Long crossing in perspective!
Doors open at Makassar harbour

Makassar, visibly urbanized and congested, appears around 7pm on June 5th and we hasten to find a pete-pete (minibus) heading to the North Terminal to get a connection to Rantepao. Goal achieved and 2nd night in a row in transport.

We arrive in the early morning in Toraja country in the rain. The typical houses are beautiful but the atmosphere is gloomy. We quickly understand that the climate has not been good for 1 month and probably that tourism is following the trend. In short, we ride an unreliable scooter and leave for the traditional villages around.

Vegetable roof with Toraja sauce

The roads are bad (chicken nests, mud) and we get had in a tight corner: slide and slight percussion against the car crossing. More fear than harm, we get away with a few scratches. Two passing Dutchmen stop and give us valuable assistance: antiseptic on wounds and discussions in Indonesia with the locals to assess the damage. The scooter is well damaged and we have to have it repaired urgently before returning it to the renter… we get away with cheap and a few hours of patience. This experience leaves us a little disappointed not to have been able to explore more the Toraja region which has beautiful assets such as rice fields and imposing buffaloes that patulate before finishing sacrificed for funeral ceremonies and then decorate atypical huts with their horns.

Buffalo Mud day

We’re keeping our spirits up and heading north. After almost 2 full days of bus in a thick jungle and a pleasant stop in Tentenan, an ostensibly Catholic village on the edge of a lake full of eel (it looks), we reach Ampana on June 8th.

Tentenan Lake Edge

Soon the Togean Islands that we wait with great hopes and will represent our last Indonesian adventure!

Flores, here we are!

On May 27th we board the “Medang Jaya 2”. Here we are embarked on a 4-day crossing with 30 companions in a dormitory covered with mattresses of about 35m2.
The societal experience is unique!

Lombok-Flores crossing sleeper (4 days)

The adventure consists of exploring a few islands around Subawa and Komodo on foot or snorkelling and visiting the famous Dragons.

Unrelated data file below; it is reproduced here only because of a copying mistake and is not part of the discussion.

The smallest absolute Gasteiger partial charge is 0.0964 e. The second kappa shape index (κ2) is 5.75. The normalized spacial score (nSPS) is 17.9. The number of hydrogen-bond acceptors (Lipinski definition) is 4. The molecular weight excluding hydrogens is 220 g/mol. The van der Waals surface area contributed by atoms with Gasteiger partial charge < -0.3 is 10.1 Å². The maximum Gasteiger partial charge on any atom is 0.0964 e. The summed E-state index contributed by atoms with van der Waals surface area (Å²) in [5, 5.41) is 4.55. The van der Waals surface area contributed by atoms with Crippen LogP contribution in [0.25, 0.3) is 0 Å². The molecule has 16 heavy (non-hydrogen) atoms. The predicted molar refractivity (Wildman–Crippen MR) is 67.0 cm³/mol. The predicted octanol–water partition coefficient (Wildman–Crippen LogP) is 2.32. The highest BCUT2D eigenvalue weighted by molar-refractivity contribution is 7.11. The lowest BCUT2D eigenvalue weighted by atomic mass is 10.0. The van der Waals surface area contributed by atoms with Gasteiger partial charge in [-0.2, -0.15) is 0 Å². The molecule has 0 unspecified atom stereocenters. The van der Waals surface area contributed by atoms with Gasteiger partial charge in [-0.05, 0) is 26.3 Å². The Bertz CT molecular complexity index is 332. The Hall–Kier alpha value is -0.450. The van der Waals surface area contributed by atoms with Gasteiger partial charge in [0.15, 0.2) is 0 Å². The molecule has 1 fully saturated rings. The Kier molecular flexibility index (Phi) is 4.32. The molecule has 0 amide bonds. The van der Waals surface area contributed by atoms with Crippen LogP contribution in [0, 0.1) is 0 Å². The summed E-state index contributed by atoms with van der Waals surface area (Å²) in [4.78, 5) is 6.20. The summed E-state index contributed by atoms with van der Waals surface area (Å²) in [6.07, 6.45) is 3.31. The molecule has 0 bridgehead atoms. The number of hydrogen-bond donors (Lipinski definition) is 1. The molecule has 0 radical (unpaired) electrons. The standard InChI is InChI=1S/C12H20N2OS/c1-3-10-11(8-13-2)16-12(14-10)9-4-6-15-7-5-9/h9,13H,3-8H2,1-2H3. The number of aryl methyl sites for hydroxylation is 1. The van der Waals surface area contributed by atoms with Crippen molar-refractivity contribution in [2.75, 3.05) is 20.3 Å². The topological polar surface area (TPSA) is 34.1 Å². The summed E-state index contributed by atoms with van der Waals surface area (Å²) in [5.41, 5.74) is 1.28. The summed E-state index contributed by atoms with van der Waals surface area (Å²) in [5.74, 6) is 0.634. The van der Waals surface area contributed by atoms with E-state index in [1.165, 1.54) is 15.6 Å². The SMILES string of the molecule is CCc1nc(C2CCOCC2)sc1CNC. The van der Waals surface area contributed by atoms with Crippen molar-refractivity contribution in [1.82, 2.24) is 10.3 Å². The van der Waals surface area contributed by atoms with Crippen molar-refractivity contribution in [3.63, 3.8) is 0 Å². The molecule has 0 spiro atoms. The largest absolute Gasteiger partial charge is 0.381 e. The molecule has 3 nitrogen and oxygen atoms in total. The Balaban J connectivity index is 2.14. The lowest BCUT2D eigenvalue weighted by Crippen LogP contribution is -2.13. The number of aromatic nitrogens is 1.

Cold-blooded nap

In short, between two sun-set-rise, we sail in the more or less restless waves and swim above the Manta rays, a black-tipped shark or multiple colorful fish.
We’re thrilled!

Slalom at dusk between the islets of Komodo

We disembark in Flores with our “gang” of Westerners in the middle of a port full of containers and banana trucks.

Labuan Bajo simple and straight welcomes us for only 1 day and a half transport research to go to visit the east of the island. In order to avoid the plane – chosen by the majority of our European companions – we cross the island at the cost of many hours by bus.

One stop among many, on the road to Bajawa

A first attempt ends at the 13th turn with an engine failure that forces the driver to be towed to the village after.
This bus being the only one going to Bajawa, we multiply the transport to reach its destination, just in time to catch a glimpse of the perfect Inerie volcano at sunset!

Last rays on the outskirts of the Inerie

The next day to Moni always by bus, in the middle of forests, palm trees, banana trees, cocoa trees, rice paddies, small villages, along the seaside and the beaches of blue-green pebbles. We are always more winding roads. On the bus, we are accompanied by huge bags of rice, shallots, and chickens of course!

100% local bus and chicken

The trip takes place in an atmosphere of local music intersecting reggae and “experimental” music with a fast tempo Korean pop type (and we know Korean pop ?)

The island is incredibly green and seems to be completely covered with forest.